Glucose tolerance test (ipGTT) in pregnant mice was performed at gestational days 14–15, whereas the adult offspring were tested at more than 2 months of age or after 3 weeks of cold exposure. Animals were fasted for 6 h before intraperitoneal injection of glucose (2.0 g/kg body weight). Blood glucose concentrations were measured before and 15, 30, 60 and 120 min post injection in blood drawn from the tail vein using a commercially available glucometer (AccuCheck, Aviva, Germany). The insulin tolerance test was performed after 2 days of recovery. After an intraperitoneal injection of insulin (0.5 U/kg body weight, NovoRapid Penfill 100E/ml, Novo Nordisk) blood glucose concentrations were determined as described above.
Daily energy expenditure was measured via indirect calorimetry using an open respirometry system and a temperature-controlled (23 ± 0.5 °C) chamber (TSE PhenoMaster, TSE systems, Germany). Oxygen consumption, carbon dioxide production, food and water intake, respiratory quotient (RQ = carbon dioxide produced/oxygen consumed) and activity were measured simultaneously in 20 minute intervals. DEE was calculated using the RQ and the caloric equivalents given by57. Resting metabolic rate (RMR) at 30 °C was determined in the inactive phase (lights on), over a 1-h interval of consistently low oxygen consumption rates and without physical activity in animals that were fasted for six hours. Maximum non-shivering thermogenesis was determined by injecting fasted animals with norepinephrine (NE, 1 mg/kg arterenol, Sanofi, Germany) at 23 °C. Oxygen consumption and carbon dioxide production were measured in 20 s intervals with an open flow-through respirometry set up with one reference and one measurement channel (CaloBox, PhenoSys GmbH). Data were analyzed with TSE PhenoMaster software (V5.8.1, V6.2.0 and V6.5.3, TSE Systems, Germany) or CaloBox software (PhenoSys GmbH, Germany).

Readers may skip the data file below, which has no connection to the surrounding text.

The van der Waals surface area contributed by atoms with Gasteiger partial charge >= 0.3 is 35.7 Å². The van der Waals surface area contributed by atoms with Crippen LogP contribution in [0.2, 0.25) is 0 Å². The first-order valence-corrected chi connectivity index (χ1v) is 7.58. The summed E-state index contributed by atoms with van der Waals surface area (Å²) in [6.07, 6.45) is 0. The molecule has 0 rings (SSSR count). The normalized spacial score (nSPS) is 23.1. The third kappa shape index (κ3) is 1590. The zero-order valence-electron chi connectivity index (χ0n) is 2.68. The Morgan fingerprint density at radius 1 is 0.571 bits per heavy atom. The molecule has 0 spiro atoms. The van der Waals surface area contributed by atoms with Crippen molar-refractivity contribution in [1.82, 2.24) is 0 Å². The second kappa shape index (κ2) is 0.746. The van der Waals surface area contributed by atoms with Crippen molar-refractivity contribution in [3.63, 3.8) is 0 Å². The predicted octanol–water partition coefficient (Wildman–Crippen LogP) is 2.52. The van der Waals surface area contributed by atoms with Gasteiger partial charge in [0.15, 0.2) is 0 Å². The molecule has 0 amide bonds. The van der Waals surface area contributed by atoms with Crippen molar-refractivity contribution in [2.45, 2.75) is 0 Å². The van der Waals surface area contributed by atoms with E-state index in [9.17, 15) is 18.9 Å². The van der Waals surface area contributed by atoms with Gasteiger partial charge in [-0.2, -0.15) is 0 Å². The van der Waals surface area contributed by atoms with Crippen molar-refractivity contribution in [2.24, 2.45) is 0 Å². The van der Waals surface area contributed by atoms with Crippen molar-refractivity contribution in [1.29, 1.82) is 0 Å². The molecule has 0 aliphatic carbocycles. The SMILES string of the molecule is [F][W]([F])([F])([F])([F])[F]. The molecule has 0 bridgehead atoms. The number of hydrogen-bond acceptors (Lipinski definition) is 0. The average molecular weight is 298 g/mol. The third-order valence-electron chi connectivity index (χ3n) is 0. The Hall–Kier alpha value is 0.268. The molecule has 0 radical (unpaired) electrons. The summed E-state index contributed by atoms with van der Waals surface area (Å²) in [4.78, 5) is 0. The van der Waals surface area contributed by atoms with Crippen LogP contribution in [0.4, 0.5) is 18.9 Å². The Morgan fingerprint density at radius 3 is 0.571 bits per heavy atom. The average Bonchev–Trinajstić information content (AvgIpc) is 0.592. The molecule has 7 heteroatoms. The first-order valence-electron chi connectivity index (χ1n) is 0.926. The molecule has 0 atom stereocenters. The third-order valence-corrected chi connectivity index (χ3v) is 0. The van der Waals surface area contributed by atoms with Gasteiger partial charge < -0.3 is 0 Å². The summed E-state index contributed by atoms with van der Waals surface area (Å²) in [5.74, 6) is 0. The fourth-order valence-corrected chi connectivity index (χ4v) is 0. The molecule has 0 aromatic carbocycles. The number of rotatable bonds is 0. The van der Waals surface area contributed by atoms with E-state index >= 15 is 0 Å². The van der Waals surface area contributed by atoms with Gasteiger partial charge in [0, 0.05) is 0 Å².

Pup retrieval test
The mother was removed from the cage and the litter was placed on the opposite side of the nest to measure the latency to retrieve the pups back to the nest. The mother was then placed back in the cage and the time to first sniff the litter and retrieve the pups was measured. Mothers were either observed until all pups were carried to the nest or for a maximum of 3 min.
Serum T3 and T4
Commercially available ELISAs were used to determine serum levels of total T4 (EIA-1781, DRG Diagnostics, Germany) and total T3 (DNOV053, NovaTec Immundiagnostica GmbH, Germany). Briefly, 25 µl (tT4) or 50 µl (tT3) of serum or standard were added to a well, followed by 100 µl of horseradish peroxidase (HRP)-linked conjugate solution. The plate was then incubated at room temperature for 1 h and washed 5× with 100 µl of washing buffer before adding the HRP substrate 3,3’,5,5’-Tetramethylbenzidine (TMB). The reaction was stopped with 100 µl of 0.5 M sulfuric acid and extinction was measured with a spectrophotometer SPECTROstar Nano Microplate Reader at a wavelength of 450 nm.